Building urban resilience with nature
How do cities resist threats and pressures such as natural disasters, economic downturns or social fatigue, and what links resilience with urban planning? Why resilient cities are better prepared to recover from hardships?
As cities face increasingly complex and interconnected challenges today, resilience is becoming an important factor in urban planning. City planners can help the community better prepare to meet these challenges by building cities with resilience in mindi.
The world’s cities are more densely populated and more connected than ever before. While on the one hand it brings an increase in economic benefits, on the other it weakens social well-being. Decisions made by city authorities, but also by the community, must not only respond effectively and quickly to sudden threats, but also be comprehensive in the face of emerging chronic social stress.
What are the acute shocks and social stress?
Acute shocks are often negative and intense events that threaten the population of an entire city, here examples are earthquakes, hurricanes, pandemics, potential terrorist attacks. Their impact is exacerbated by chronic stress, which weakens the social fabric over time. They can be caused by: repeated floods and inundations, high unemployment, a limited network of institutions caring for social security and inefficient public transport systems. It’s rare for a city to experience only one type of challenge at a time.
Instead, urban centers face several emergencies and chronic stresses. By strengthening their basic fabric and deepening the understanding of threats, cities influence development and stability, correcting the direction of development and building the well-being of residents. Urban resilience is a response to three converging global megatrends: climate change, urbanization and globalization.
The influence of greenery on urban resilience
Greenery has a significant impact on the resilience of cities. It can increase the city’s ability to adapt and withstand various stresses and shocks. Here are some ways in which greenery can contribute to building the resilience of cities:
1. Climate resilience: Greenery can help mitigate the urban heat island effect, a phenomenon where urban areas become significantly warmer than surrounding rural areas. Trees and vegetation provide shade, lower surface temperatures and cool the air, thus reducing the need for energy-intensive cooling systems (air conditioning) and improving living conditions in urban areas.
2. Environmental resilience: Greenery can help reduce the effects of natural disasters such as floods. Trees and vegetation help absorb excess rainwater and prevent soil erosion, reducing the risk of flooding and dangerous landslides. In addition, greenery can contribute to improving air and water quality.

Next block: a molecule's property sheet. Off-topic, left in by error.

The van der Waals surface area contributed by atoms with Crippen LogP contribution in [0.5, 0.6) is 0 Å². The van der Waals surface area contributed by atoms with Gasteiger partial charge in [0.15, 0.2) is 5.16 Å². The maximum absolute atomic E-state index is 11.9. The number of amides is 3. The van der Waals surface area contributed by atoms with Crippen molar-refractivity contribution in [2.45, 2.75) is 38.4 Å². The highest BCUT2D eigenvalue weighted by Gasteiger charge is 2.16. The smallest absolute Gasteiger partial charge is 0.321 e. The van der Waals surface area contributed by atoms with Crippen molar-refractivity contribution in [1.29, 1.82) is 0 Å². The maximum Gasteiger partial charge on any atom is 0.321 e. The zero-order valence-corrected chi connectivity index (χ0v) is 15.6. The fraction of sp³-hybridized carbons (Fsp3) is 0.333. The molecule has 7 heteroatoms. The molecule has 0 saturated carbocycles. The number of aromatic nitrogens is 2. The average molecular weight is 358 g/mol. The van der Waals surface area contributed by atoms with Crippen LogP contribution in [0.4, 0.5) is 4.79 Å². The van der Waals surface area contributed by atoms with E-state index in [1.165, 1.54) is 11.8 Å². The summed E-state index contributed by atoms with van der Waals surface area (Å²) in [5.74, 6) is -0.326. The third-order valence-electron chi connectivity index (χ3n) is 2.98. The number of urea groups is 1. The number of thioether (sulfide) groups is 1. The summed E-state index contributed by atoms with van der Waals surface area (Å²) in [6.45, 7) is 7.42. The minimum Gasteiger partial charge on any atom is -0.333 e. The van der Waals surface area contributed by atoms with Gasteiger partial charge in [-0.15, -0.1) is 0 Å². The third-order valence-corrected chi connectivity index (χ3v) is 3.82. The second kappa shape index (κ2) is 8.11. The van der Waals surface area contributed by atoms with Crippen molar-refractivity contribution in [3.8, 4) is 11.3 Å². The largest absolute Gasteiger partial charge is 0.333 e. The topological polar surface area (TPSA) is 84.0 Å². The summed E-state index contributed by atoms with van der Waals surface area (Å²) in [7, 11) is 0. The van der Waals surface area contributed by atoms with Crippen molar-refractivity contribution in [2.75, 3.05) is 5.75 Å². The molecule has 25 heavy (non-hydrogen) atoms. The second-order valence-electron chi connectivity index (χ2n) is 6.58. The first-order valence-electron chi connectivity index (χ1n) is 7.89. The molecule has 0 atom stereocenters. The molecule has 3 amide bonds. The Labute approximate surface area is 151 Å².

3. Social resilience: Greenery improves the mental and physical health of city dwellers, which can increase their resistance to various stresses and threats. Access to green spaces has been shown to reduce cortisol levels, improve cognition and promote physical activity, all of which can help individuals cope with adversity.
4. Economic resilience: Greenery can contribute to a city’s economic resilience by attracting tourists, supporting local businesses and creating jobs. Additionally, green infrastructure such as green roofs and walls can help reduce energy costs and improve the efficiency of buildings by making them more resilient to energy price shocks.
Overall, greenery can contribute to the development of more resilient and sustainable urban areas, which can better withstand and recover from a range of stresses and shocks.
The Kobe’s example
On the example of the Japanese city of Kobe, inhabited by over 1.5 million inhabitants, we can see how the implementation of a new zoning plan, investing in the creation of water reservoirs or replacing old water infrastructure with a modern one, resistant to seismic shocks, has brought positive effects. Similarly, a change in thinking about public transport, which has become more ecological by reducing the level of pollution and lowering the temperature in the city[ii]. Kobe is a large urban center that was hit by an earthquake in 1995, after which the entire urban system had to return to full functioning as soon as possible. This earthquake was the second costliest and most tragic in the history of Japan [iii]. By building resilience, city authorities, business and residents want to protect the city against similar effects of subsequent sudden threats.
In conclusion, the development of green spaces contributes to the growth of more resilient and sustainable urban areas that can better withstand a range of stresses and hazards and support regeneration. In the face of climate change, the resilience of cities becomes crucial. Rising sea levels, extreme weather events and changing weather patterns can cause significant damage to cities and their inhabitants. By building resilience, cities can prepare for these challenges, adapt to new conditions and reduce the risk of damage and even loss of life.
By investing in urban resilience, centers can assure their residents that they will remain habitable, functional and safe places, even in the face of sudden challenges related to climate change, progressive urbanization and globalization. It is important to build the strength of urban centers based on green and blue areas and infrastructure, which has an undeniable positive impact on their social well-being IV .
i More on how to build urban resilience https://urbandesignlab.in/the-future-of-urban-design-trends-and-challenges/ (27.04.23)
ii Kobe’s example descibed in OECD report, www.oecd.org/cfe/regionaldevelopment/resilient-cities-kobe.pdf (27.04.23).
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